What to do

The area is a creative hub for designers, architects and intrepid foodies, all of whom seem to be succeeding in putting a cutting edge stamp on the area, so from design studios to boutiques to restaurants, you’re guaranteed to be getting the most up to date and best version possible. Don’t miss Exmouth Market, which takes you from day to night; during the day feast on artisanal treats from one of the pop-up food stalls or vans, and at night take your pick from the many pubs, cocktail bars and restaurants which are permanent features of the market. You’ll find a local crowd, but Londoners from all areas flock here to check out the latest restaurant openings, so if you’re visiting London why not stay one step ahead and make base camp in here! 



Hugging the south bank of the river to the east of Southwark sits historic Bermondsey, an up and coming area that’s fast gaining a reputation for being a foodies paradise with some cutting edge contemporary art galleries thrown into the mix for good measure. Despite being located between the tourist hotspots of Tower Bridge and Borough Market, the area has managed to lovingly cultivate a community atmosphere and feels like a small village that’s grown out of the old riverside warehouses, perfect for escaping the hustle and bustle of The City if you’re in London for business. 

What to do

It’s real locals’ enclave, so if you’re staying over the weekend avoid Borough and head to the much smaller Maltby Street Market or Druid Street Market. Both are loved (and mainly frequented) by locals who spend their weekends here feasting on dishes offered up by a carefully curated selection of start up traders who have set up shop in and around the railway arches. But the real star of the show is Bermondsey Street; a smorgasbord of independent bakeries, restaurants, coffee shops, bars and a proper pub or two, aka a food-lovers paradise.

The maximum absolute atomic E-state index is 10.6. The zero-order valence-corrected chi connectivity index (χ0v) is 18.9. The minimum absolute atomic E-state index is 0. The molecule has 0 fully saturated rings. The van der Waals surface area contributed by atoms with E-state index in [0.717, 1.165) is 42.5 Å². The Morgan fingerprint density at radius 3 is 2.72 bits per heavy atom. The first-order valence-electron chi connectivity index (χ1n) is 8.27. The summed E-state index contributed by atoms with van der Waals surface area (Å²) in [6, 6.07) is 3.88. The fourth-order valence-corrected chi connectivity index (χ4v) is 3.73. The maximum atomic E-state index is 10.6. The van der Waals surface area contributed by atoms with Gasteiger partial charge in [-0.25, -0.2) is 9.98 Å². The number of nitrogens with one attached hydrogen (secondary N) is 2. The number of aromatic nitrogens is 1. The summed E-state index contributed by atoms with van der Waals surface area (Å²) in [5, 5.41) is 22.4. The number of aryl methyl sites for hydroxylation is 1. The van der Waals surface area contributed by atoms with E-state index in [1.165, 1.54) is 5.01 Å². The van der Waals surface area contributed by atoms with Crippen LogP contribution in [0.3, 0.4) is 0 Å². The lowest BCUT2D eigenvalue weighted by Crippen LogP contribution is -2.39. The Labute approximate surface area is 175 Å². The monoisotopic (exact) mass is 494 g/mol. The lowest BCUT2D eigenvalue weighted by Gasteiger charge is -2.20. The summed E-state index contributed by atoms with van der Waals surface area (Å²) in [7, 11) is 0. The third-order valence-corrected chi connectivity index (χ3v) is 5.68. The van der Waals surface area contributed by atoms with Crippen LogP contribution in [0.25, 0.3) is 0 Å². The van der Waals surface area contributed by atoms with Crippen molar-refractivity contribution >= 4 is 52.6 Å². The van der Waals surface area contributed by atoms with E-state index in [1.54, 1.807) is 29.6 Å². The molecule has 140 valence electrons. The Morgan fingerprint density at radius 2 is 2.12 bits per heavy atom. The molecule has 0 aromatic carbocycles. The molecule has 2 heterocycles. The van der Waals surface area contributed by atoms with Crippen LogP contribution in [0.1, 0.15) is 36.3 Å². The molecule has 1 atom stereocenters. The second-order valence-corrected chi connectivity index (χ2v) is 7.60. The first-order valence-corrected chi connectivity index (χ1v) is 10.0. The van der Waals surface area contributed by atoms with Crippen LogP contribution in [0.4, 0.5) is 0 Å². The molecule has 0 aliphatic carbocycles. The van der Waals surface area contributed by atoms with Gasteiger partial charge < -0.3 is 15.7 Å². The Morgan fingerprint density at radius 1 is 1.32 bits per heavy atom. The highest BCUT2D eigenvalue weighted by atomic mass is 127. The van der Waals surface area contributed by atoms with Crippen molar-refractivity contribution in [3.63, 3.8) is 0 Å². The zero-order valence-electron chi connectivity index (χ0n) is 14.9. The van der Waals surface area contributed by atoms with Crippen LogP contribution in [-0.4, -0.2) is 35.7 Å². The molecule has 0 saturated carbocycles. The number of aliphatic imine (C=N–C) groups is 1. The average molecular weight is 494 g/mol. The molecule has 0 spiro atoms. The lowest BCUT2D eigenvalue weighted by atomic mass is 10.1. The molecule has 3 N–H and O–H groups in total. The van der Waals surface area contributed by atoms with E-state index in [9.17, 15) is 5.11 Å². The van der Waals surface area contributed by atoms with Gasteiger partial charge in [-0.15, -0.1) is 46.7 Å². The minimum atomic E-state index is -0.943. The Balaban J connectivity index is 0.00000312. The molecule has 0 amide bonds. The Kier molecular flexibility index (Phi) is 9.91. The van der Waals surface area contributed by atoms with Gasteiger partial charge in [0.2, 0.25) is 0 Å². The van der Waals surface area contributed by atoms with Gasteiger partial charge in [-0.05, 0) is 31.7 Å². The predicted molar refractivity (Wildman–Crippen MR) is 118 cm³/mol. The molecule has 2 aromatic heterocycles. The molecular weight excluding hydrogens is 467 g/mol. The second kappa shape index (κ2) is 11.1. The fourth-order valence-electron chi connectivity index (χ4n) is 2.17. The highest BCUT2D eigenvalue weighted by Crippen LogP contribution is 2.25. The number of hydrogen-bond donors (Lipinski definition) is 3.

Notting Hill

There’s a lot more to Notting Hill than certain actors (who will remain un-named) sipping cappuccinos and strolling pensively through Portobello Road Market; although if you want to do either of those things, the option is definitely there. This being said, Portobello Road is the world’s largest antiques market and not to be missed out on if you’re in the area on Fridays or Saturdays! Notting Hill has come a long way from its cheap and cheerful roots, but if you look hard enough you can definitely still find the cheerful, whether its by joining in with the serious celebrating at Notting Hill Carnival or simply wandering the streets and appreciating the colourful houses that the area has come to be loved for. From pastel tones to the brightest hues, any colour goes as long as your home is painted!